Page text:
In James Thurber's short story, "The Secret Life of Walter Mitty,"
the character
Walter Mitty uses his imagination as a need to escape and express his
emotions of anger and self-pity. By daydreaming, one might be able to
escape the petty details of life and obtain freedom from their reality.

Through the literary elements of character, setting, and symbolism, James
Thurber shows how Walter Mitty escapes his everyday life by daydreaming.

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Character traits throughout the story are one of the elements that
helps reveal the theme to the reader. Walter Mitty is described as a meek
and mild-mannered, hen-pecked husband who learns to escape reality through
daydreams (Thurber 77). Most of Walter Mittys sluggish behavior is probably
caused by his wife's overpowering and demanding attitude. "She is a nag and
an extremely overbearing woman, who is perhaps the ultimate cause of
Walter's secret life" (Mann). We begin to see that Mrs. Mitty is definitely
the dominant one in the relationship, and as orders are given by her,
Walter begins to wander into his fantasy world. Living with Mrs. Mitty
clearly poses problems and frustrations from her husband, but Walter never
seems to complain. Walter's lack of rebellion clearly indicates that he has
finally defeated his nagging wife by escaping into his own world (Mann).

The thought of becoming "the best doctor" or a "heroic army general",
portrays the way Mitty deals with his self-fulfillment. To the outer world,
Mitty seems to be controlled by his wife, however, in his dream world
Walter is completely in touch with how he feels. "Walter Mitty, the
Undefeated, inscrutable, to the last" (Cheatham 608).

This quote that describes Walter Mitty at the end of the story suggests
that he is finally triumphant over his wife, and the obstacles he faces in
the real world. James Thurber clearly demonstrates the theme of the story
through his use of character traits.

The different settings throughout the story help clarify how Walter
Mitty can escape through these imaginative dreams. Throughout the story,
Mitty's fantasy dreams stem from some detail during the story. When Walter
is driving his wife past the hospital, he imagines himself being a famous
physician, and while lighting a cigarette against the stone wall, he
imagines himself becoming a German army hero. Thurber uses these details to
further explain how Walter Mitty is able to reach his dream world. This
suggests that the setting has to do with the imaginative mind of Walter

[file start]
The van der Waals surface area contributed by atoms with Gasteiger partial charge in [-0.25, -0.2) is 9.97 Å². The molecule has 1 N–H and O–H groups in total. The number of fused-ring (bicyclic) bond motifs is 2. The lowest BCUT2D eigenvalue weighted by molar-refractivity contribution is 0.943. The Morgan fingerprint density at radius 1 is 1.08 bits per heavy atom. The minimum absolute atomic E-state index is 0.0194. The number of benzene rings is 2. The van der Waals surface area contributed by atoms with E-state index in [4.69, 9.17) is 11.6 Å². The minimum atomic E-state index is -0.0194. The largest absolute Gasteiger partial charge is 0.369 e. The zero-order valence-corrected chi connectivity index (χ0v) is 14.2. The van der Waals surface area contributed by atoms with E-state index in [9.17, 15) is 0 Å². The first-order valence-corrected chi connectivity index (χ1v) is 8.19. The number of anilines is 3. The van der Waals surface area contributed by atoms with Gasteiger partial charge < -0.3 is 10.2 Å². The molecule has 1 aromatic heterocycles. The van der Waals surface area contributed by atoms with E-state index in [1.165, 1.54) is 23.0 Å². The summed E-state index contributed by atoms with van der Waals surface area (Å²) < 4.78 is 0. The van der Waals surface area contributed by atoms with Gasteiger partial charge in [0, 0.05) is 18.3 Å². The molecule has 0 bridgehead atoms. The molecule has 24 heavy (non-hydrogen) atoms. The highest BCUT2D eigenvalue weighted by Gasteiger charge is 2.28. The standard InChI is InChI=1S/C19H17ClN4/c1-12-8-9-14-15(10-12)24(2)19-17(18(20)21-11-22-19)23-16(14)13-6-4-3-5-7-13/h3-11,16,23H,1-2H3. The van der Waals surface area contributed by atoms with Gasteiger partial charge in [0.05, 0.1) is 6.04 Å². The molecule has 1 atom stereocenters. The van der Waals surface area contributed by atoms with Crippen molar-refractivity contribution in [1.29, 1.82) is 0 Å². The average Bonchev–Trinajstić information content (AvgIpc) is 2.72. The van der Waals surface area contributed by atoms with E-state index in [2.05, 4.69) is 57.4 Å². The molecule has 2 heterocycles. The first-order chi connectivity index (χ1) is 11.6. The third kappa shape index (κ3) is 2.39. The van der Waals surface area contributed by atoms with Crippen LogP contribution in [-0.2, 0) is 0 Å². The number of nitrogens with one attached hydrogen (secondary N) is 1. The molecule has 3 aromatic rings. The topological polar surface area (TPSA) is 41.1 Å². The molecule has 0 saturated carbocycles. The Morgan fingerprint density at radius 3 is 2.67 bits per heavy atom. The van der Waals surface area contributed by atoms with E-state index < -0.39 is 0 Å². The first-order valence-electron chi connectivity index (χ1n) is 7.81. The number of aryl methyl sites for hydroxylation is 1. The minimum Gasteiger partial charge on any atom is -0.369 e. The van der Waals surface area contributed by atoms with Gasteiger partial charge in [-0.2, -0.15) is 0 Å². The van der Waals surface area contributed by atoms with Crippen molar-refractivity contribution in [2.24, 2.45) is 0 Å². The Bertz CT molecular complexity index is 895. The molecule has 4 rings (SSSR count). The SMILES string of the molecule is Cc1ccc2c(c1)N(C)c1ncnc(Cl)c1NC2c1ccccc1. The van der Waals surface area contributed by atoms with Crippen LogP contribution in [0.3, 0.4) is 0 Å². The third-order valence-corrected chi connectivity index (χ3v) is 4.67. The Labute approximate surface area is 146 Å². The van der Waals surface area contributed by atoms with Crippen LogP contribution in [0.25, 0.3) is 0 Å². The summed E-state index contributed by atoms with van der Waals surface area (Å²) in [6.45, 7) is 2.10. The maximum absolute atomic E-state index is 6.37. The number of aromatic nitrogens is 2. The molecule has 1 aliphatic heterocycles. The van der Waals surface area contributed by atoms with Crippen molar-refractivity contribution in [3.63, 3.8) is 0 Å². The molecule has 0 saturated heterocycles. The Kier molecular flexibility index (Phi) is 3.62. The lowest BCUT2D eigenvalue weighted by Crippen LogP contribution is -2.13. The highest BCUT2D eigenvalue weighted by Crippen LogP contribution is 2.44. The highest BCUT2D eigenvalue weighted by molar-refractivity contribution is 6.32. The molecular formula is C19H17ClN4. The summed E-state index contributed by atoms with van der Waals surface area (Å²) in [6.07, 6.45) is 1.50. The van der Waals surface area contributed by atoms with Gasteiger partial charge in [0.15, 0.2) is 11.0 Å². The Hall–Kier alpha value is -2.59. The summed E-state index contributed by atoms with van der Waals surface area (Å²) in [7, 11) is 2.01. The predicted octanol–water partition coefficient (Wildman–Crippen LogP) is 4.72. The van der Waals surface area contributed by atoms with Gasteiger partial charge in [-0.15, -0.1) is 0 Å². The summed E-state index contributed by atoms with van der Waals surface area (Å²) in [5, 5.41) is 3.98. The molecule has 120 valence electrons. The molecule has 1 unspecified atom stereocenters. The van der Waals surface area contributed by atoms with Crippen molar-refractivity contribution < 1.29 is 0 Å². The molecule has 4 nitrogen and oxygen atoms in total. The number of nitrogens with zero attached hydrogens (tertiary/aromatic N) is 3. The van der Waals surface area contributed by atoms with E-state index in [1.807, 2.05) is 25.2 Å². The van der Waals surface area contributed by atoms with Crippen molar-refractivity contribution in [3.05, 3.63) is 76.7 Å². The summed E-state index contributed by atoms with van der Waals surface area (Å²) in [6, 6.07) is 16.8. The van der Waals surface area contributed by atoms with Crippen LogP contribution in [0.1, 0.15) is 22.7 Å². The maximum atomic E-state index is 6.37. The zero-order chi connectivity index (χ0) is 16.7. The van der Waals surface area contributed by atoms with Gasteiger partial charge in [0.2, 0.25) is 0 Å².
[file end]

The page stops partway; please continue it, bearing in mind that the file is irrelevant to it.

Mitty, and shows how the setting easily leads him into his imaginative
world. Without being at the places he travels, Walter Mitty may never have
imagined these types of dreams. The fact that Walter Mitty drives his wife
to town every day also plays a huge part in the setting of the story. Many
observations that Walter Mitty makes while he is strolling through town
sets his mind up for the imaginative stories he dreams. While walking
through town, Mitty comes upon a woman in the street who laughs at him for
talking amongst himself. This sparks the imaginative mind of Walter Mitty
and he begins to daydream because of his low self esteem (Sweet 111). Most
of Walter Mitty's daydreams are caused because of the environment around
him and the negative reaction of other people toward him. By using the
literary element of setting, James Thurber makes the theme clearly visible
in "The Secret Life of Walter Mitty".

James Thurber's use of imagery and symbolism throughout the story also
play a role in revealing the theme to the reader. For example, both Walter
Mitty and Rip Van
Winkle use their imagination and dreams to escape adult responsibility and
their shrewd wives (Sweet 77). Sweet interprets Mitty's character as
another Rip Van Winkle and the use of symbolism here shows the reader how
Walter is able to escape his reality and daydream into a place of no
return. The character of Mrs. Mitty also represents symbolism throughout
the story. Mann's interpretation of Mrs. Mitty is compared to Eve in the
Garden of Eden, and Thurber uses a description of Mrs. Mitty to represent a
demanding and overpowering wife. Because Mrs. Mitty is described this way,
Walter is set up for his imaginative dreams throughout the story. Mrs.

Mitty, acting as another Eve, is viewed as the ultimate cause of Walter's
predicament when she attempts to secure a more powerful role herself
(Mann). The use of imagery here explains why Walter is able to have his
imaginary ideas and dreams throughout the story.

Throughout the story of